Banjos are stringed instruments that have a drum-like body and skin head, a long neck, and four to six strings. They are most commonly made of wood – usually maple or mahogany – but you may also see some with aluminum or plastic frames. If there are 5 strings, the fifth is usually an extra short string that isn’t fingered but creates a buzzing sound when strummed.

Invented in other parts of the world, such as Africa and Asia, the banjo’s popularity in America was first established in the Appalachian Mountains through its use in folk music. There are three main types of Banjos used for American folk music: open back (or clawhammer), five string bluegrass/tenor, and four string plectrum/art deco banjos.

  • Open back banjos have a flathead tone ring and metal tension hoop around the drum head similar to what you’d find on most snare drums; they often have intricate flower or 11-inch pot designs stamped into the metal parts of the instrument. They tend to have a unique sound that’s perfect for old timey or traditional clawhammer styles of playing.
  • Five String Bluegrass and Tenor Banjos also have metal tension hoops around an interior resonator which provide increased volume with bright ringing tones that stand out when playing with other acoustic instruments such as guitar, fiddle, and mandolin outdoors; their short scale length offers quick fretting action for fast blues riffs but makes them difficult for more complex chords compared to larger scale length instruments.
  • Four String Plectrum/Art Deco Banjos offer fast playability due to their longer fretboard scales; they often have fancy art deco designs carved into theirs headstocks and tailpieces with an interior resonator providing extra brightness to their sound; these banjos typically feature vintage style friction tuners and stiles bridges that lower volumes so they don’t dominate the mix like louder five-string models do over quieter instruments outdoors.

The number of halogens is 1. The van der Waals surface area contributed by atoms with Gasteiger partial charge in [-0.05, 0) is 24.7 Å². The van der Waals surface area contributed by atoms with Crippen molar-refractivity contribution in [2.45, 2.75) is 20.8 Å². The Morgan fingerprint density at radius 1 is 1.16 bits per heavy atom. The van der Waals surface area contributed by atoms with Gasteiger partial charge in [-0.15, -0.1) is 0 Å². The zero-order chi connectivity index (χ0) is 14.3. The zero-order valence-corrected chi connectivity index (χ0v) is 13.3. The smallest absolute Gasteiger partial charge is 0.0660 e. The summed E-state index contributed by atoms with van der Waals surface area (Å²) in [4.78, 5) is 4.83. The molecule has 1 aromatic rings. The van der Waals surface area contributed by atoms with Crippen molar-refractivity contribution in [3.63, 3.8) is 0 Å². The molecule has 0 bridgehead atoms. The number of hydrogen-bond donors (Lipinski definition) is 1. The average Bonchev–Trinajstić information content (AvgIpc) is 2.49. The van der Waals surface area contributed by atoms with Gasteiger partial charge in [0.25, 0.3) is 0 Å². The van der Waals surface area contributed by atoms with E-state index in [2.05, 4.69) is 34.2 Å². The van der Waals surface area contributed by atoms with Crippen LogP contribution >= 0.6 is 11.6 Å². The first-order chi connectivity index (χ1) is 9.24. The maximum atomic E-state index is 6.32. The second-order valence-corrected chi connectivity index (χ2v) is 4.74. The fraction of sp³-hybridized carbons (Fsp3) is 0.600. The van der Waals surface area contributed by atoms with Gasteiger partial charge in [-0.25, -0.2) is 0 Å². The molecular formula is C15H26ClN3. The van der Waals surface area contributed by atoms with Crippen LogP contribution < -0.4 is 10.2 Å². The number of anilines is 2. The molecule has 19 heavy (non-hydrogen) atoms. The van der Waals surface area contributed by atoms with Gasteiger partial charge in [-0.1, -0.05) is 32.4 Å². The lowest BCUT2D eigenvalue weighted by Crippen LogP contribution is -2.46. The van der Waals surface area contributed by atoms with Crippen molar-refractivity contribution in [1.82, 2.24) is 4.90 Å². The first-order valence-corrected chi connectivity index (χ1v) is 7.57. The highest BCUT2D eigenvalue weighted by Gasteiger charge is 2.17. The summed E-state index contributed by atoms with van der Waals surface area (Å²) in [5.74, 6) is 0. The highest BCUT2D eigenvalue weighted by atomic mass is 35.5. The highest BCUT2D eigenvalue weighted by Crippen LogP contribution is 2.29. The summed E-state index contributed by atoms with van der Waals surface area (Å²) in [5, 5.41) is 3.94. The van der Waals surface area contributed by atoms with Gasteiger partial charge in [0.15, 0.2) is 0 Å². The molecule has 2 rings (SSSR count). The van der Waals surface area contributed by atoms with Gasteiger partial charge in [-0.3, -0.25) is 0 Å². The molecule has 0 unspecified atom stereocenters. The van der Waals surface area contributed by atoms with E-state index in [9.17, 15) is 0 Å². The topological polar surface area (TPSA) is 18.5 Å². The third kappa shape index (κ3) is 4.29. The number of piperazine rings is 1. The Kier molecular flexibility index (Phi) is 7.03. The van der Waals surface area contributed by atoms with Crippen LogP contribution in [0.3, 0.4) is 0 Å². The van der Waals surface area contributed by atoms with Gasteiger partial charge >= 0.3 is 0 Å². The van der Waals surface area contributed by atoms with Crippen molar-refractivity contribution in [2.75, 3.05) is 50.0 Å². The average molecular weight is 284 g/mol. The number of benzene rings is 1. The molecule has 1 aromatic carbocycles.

Mandolins are small stringed instruments with a pear-shaped body, divided into a flat back and curved belly. Mandolins have 8 steel strings and typically have four double sets of strings tuned in fifths. They have a fretted neck with a flat fingerboard and metal frets which divide the neck into semitones. The tuning machines, spread on both sides of the headstock, are traditionally of the open gear variety.

Mandolins are primarily plucked with either a plectrum or fingers and strummed for rhythm accompaniment. The sound of mandolin is bright and clear, with ringing notes even at low volume settings. Most mandolin models will feature two f-holes in its upper section near the tailpiece to allow sound to project through while playing, similar to other stringed instruments like violins. They lend themselves well to creating intricate melodies, as well as providing rhythm accompaniment in several genres such as bluegrass, pop or rock music.